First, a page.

[Illustration: “I have seen hundreds of boys go to Europe who didn’t bring back a great deal except a few trunks of badly fitting clothes.“]

You know how I began–I was started off with a kick, but that proved a kick up, and in the end every one since has lifted me a little bit higher. I got two dollars a week, and slept under the counter, and you can bet I knew just how many pennies there were in each of those dollars, and how hard the floor was. That is what you have got to learn.

I remember when I was on the Lakes, our schooner was passing out through the draw at Buffalo when I saw little Bill Riggs, the butcher, standing up above me on the end of the bridge with a big roast of beef in his basket. They were a little short in the galley on that trip, so I called up to Bill and he threw the roast down to me. I asked him how much, and he yelled back, “about a dollar.” That was mighty good beef, and when we struck Buffalo again on the return trip, I thought I would like a little more of it. So I went up to Bill’s shop and asked him for a piece of the same. But this time he gave me a little roast, not near so big as the other, and it was pretty tough and stringy. But when I asked him how much, he answered “about a dollar.” He simply didn’t have any sense of values, and that’s the business man’s sixth sense. Bill has always been a big, healthy, hard-working man, but to-day he is very, very poor.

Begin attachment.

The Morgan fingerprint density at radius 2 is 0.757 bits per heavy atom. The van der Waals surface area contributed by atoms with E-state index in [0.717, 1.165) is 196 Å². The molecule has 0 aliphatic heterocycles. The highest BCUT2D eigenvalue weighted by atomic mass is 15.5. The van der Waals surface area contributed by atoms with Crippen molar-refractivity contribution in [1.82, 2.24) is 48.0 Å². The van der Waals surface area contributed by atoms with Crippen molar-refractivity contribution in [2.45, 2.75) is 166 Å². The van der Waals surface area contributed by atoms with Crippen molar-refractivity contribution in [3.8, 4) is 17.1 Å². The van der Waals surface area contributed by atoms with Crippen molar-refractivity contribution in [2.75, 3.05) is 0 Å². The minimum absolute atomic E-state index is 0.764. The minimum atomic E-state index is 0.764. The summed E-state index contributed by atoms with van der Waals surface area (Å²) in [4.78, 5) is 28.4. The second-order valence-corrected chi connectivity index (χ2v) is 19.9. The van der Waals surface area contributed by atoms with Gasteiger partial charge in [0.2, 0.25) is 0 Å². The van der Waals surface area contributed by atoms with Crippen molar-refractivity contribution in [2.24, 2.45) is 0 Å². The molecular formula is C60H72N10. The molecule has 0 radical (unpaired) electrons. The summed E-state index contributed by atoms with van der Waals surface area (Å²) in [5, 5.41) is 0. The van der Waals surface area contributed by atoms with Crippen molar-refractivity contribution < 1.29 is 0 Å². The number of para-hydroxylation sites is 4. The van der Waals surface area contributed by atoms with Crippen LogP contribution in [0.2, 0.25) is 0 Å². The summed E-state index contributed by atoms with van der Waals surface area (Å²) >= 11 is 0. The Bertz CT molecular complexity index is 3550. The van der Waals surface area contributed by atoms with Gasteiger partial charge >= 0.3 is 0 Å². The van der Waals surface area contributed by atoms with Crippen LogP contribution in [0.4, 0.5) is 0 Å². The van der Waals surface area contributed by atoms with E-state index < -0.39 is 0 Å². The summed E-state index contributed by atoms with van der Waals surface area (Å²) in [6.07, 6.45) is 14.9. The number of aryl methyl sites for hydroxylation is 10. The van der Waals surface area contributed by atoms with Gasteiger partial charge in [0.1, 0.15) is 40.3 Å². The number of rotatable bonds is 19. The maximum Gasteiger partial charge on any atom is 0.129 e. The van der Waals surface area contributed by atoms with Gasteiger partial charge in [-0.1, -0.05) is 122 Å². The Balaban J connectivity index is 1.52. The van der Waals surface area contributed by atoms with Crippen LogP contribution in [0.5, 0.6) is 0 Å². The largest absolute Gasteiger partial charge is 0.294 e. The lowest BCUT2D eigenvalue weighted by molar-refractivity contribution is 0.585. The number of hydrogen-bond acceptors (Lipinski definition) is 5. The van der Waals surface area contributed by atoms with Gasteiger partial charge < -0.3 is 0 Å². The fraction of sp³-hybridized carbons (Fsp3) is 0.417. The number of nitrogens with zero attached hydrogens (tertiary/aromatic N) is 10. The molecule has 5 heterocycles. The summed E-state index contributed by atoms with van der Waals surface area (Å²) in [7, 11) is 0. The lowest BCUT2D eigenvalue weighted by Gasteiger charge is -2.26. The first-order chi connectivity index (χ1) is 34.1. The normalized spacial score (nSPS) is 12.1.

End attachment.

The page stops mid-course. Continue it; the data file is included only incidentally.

The Bills ain’t all in the butcher business. I’ve got some of them right now in my office, but they will never climb over the railing that separates the clerks from the executives. Yet if they would put in half the time thinking for the house that they give up to hatching out reasons why they ought to be allowed to overdraw their salary accounts, I couldn’t keep them out of our private offices with a pole-axe, and I wouldn’t want to; for they could double their salaries and my profits in a year. But I always lay it down as a safe proposition that the fellow who has to break open the baby’s bank toward the last of the week for car-fare isn’t going to be any Russell Sage when it comes to trading with the old man’s money. He’d punch my bank account as full of holes as a carload of wild Texans would a fool stock-man that they’d got in a corner.